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TI Collaborates with University of Florida Student on FRAM Research
A research connection – a new idea that needed explaining. That’s what former University of Florida (UF) student and now full-time TIer Tony Acosta had stumbled upon. He thought he had found a link between graduate school research and discoveries he had made as a TI intern. He just needed the mentorship support to research his findings.
The discovery began when Acosta was researching strained silicon, a method used in silicon to boost the performance of transistors (the basic building blocks of chips), as a UF graduate student. He took this knowledge with him to his first TI internship in the summer of 2008, where he worked with his TI mentor, senior member of technical staff Dr. John Rodriguez, on Ferroelectric Random Access Memory (FRAM) development.
When he returned to school, he met with his UF advisor and professor, Dr. Toshikazu Nishida, and discussed his FRAM research findings. The two realized that some of the same methods Acosta had been researching could be applied to FRAM technology. FRAM is a nonvolatile memory that features low-power consumption with high-speed write and read access, attributes useful in applications such as data logging, remote sensors and smart meters. Embedded in TI’s MSP430 Wolverine microcontroller platform, FRAM helps cut energy consumption by half. Basically, it is a more efficient flash memory alternative.
That’s when Acosta, Rodriguez and professor Nishida decided to submit a research project funding proposal to TI, to explore Acosta’s findings. “FRAM is an important technology for low-power integrated circuit applications, and we felt there was a lot of synergy there,” Rodriguez says. “Not to mention, academic settings are appropriate for exploring these new concepts because universities have the opportunities to be on the forefront of the knowledge space. These research projects are helping to train the next generation of engineering talent.”
TI loved the project concept, and professor Nishida, in collaboration with TI, secured a Semiconductor Research Corporation (SRC) grant, a larger-scale, multiple-year fund, to support Acosta. Nishida and Acosta kicked off the project – which also served as the basis for Acosta’s dissertation and earning his Ph.D. -- in Sept. 2010. In a nutshell, Acosta’s goal was to determine how strain could be advantageously used to improve FRAM signal magnitude, or performance.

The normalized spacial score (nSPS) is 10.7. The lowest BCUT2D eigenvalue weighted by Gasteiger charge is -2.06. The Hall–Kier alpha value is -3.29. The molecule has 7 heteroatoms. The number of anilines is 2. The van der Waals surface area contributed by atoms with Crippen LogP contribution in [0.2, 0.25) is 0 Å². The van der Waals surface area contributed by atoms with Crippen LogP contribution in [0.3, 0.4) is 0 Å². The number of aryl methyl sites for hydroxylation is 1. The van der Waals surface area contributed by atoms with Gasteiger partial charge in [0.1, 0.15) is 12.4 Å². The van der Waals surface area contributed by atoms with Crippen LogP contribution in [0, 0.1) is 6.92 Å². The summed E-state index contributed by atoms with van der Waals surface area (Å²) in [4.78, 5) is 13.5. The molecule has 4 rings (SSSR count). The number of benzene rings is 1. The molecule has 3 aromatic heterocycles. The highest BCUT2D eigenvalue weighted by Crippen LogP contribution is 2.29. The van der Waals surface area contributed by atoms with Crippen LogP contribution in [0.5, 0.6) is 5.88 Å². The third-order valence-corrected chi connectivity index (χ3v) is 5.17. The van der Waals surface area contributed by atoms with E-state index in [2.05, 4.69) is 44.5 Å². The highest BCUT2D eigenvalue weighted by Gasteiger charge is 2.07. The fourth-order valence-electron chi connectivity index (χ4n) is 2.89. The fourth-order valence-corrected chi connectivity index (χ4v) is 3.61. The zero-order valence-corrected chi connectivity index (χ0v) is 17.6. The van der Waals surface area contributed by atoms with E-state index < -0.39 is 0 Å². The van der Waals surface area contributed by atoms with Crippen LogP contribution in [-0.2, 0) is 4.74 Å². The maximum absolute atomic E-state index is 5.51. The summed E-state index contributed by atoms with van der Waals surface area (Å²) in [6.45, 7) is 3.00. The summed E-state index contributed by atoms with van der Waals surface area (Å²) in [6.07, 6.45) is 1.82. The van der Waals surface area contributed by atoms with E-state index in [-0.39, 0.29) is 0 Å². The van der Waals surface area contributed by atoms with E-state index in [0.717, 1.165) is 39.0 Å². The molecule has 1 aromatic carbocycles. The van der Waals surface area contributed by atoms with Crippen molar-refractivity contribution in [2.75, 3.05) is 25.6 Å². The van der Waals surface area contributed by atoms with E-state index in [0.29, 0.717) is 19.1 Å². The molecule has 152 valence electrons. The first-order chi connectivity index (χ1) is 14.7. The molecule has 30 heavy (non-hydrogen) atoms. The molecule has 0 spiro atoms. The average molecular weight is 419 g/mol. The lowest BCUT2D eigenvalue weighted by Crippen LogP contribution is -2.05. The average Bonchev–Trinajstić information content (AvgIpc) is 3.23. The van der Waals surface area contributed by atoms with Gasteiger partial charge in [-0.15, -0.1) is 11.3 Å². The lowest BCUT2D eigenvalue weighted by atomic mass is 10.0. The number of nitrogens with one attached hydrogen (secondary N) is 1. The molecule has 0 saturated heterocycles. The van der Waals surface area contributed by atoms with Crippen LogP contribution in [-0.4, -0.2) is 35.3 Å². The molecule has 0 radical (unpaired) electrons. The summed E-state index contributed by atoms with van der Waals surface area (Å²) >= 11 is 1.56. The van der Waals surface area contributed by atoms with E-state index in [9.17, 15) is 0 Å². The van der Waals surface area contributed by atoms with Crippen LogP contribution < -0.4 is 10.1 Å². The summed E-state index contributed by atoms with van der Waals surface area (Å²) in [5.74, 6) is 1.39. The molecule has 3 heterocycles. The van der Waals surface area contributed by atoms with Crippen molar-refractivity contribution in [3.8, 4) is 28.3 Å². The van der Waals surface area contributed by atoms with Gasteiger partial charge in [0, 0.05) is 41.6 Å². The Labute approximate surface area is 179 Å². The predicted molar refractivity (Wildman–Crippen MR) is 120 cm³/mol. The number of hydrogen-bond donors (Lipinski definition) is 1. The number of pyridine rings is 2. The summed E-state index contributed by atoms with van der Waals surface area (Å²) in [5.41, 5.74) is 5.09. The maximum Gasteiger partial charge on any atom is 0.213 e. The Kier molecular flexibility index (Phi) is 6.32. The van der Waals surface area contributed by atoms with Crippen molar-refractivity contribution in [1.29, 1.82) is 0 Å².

Acosta spent two years researching and experimenting, treating the project as a full-time job while working in labs and offices provided to UF engineering students. “A lot of times, as a grad student, you have to do what your advisor tells you to do,” Acosta says. “But I got to do something I like – something that I was interested in.”
Not only that, but Acosta was able to see what the end result of his efforts could potentially be. “A lot of times, you do this kind of work, and it doesn’t really go to the industrial level,” he says. “It stays academic and people don’t really get to see their work move. But since we were close to the industry, we got to see the impact it could have at an industry or production level.”
Acosta and Nishida met regularly, and held weekly meetings with Rodriguez to present their findings. “We became a close team,” Rodriguez says. Acosta continued to intern at TI with Rodriguez as his mentor each summer. Ultimately, his project findings were so substantial that he submitted a patent application, “which was really exciting,” Rodriguez says.
Rodriguez himself earned the prestigious 2012 Mahboob Khan Outstanding Industry Liaison award (he was nominated by Nishida) for his work in mentoring Acosta. “It’s a testament of sorts to the relationship we developed,” Rodriguez says.
Nishida agrees, adding that the project has come full-circle. Now, phone calls between UF and TI mean Acosta and Rodriguez on one end of the line, and Nishida and his current students on the other. “It’s very gratifying to see graduate students learn and excel and then move to the next step toward becoming a productive, professional engineer,” Nishida says.
What’s in full-time TI product engineer Acosta’s future? He’s participating in a training rotation program within the FRAM group. His first rotation is in process integration. “I get to work with a lot of people who work in the manufacturing fabs, so I get to see what they are doing. I’m also learning something completely new that I didn’t have any experience in before,” he says. “And I’m still working with Dr. Rodriguez and professor Nishida. It has been a great transition from school to my professional career.”
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